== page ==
Nevertheless, the authors of the document said: “We will be prepared to find, capture, or kill violent extremists wherever they reside when they threaten interests and citizens of America and our allies.” Therefore, it is not ruled out that the world will soon witness the USA launching another military adventure in the above-mentioned territories.
Secondly, the USA is concerned about the rising powers, India and China, as well as other regional powerful countries. The Americans are especially worried about China and its defense preparations in the Taiwan Strait.
In this connection, the Pentagon is not going to reduce its attention to South Asia and the Far East. However, the USA does not exclude increasing its military presence in potentially dangerous directions. “With partner nation support, we will preserve forward presence and access to the commons, bases, ports, and airfields commensurate with safeguarding our economic and security interests worldwide,” the strategy runs. Here, it goes about such old allies as Japan and South Korea.
Thirdly, the nuclear proliferation issue remains unsolved as well. North Korea has proved the possession of nuclear weapons to the whole world. Iran is just about to do the same. “The prospect of multiple nuclear armed regimes in the Middle East with nascent security and command and control mechanisms amplifies the threat of conflict, and significantly increases the probability of miscalculation or the loss of control of a nuclear weapon to non-state actors,” the document says.
To solve the problem, Washington intends to support regional allies, like Iraq, to develop the missile defense system, which Russia vehemently objects to, and to take defense measures against those violating the nuclear non-proliferation regime. The USA must be prepared to eliminate sources of weapons of mass destruction, the document runs.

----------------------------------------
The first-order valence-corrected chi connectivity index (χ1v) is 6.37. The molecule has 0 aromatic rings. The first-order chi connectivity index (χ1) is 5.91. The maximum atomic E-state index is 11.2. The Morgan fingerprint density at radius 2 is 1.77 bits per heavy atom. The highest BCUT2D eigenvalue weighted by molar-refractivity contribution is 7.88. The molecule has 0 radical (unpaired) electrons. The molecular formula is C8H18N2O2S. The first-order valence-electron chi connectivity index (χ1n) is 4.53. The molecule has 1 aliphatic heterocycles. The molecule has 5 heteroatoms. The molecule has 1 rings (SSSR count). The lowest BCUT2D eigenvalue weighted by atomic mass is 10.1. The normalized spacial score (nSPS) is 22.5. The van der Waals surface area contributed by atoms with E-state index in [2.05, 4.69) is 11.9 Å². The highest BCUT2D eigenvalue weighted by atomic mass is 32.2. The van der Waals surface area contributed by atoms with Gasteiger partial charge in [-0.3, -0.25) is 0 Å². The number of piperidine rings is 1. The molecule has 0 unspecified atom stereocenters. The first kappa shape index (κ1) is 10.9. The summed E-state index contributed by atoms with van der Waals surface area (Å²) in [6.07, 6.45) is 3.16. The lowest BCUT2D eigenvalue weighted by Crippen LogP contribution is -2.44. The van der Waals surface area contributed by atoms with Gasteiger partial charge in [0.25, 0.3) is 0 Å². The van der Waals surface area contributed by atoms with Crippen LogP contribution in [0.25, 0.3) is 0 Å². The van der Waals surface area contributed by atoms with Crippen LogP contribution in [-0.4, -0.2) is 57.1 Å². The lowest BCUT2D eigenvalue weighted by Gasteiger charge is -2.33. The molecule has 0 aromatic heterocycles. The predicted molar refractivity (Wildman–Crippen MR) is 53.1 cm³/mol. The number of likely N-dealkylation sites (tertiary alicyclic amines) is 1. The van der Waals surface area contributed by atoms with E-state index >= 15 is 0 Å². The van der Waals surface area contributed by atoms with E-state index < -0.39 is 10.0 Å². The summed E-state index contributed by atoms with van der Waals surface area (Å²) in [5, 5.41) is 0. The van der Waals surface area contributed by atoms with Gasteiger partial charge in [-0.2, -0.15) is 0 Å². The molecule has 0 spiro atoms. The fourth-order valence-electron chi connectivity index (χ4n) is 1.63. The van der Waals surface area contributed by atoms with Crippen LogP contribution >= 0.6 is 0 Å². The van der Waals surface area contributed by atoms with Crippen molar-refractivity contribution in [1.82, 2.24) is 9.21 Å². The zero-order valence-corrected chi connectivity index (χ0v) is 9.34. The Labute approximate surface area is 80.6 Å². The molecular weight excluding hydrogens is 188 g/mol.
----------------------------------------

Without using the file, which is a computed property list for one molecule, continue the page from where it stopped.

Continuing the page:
Fourthly, by 2025, Washington predicts serious destabilization in a number of developing states because of the ongoing demographic explosion. The population of those countries will grow by 1.2 billion people, which will lead to serious food and water problems. “Conversely, in Europe and parts of Asia, populations are projected to decline and age with long term impacts to the global share of their economic output. Population growth and urbanization in the Middle East, Africa, and South Central Asia will contribute to increased water scarcity and may present governance challenges,” the report says.
In other words, the American supremacy is facing many challenges on different continents. One shall pay attention to the following telling phrase: “In this multi-nodal world, the military’s contribution to American leadership must be about more than power – it must be about our approach to exercising power.”
Thus, the U.S. National Military Strategy must be flexible to take account of all serious changes in the world. That is why the USA must be prepared to dealing with modern-day challenges without allies’ help.
“Let us not forget, the Nation remains at war abroad to defend against and defeat threats to our homeland. Our foremost priority is the security of the American people, our territory, and our way of life.” “We will pursue deliberate acquisition process improvements and selective force modernization with the cost effective introduction of new equipment and technology,” the report says.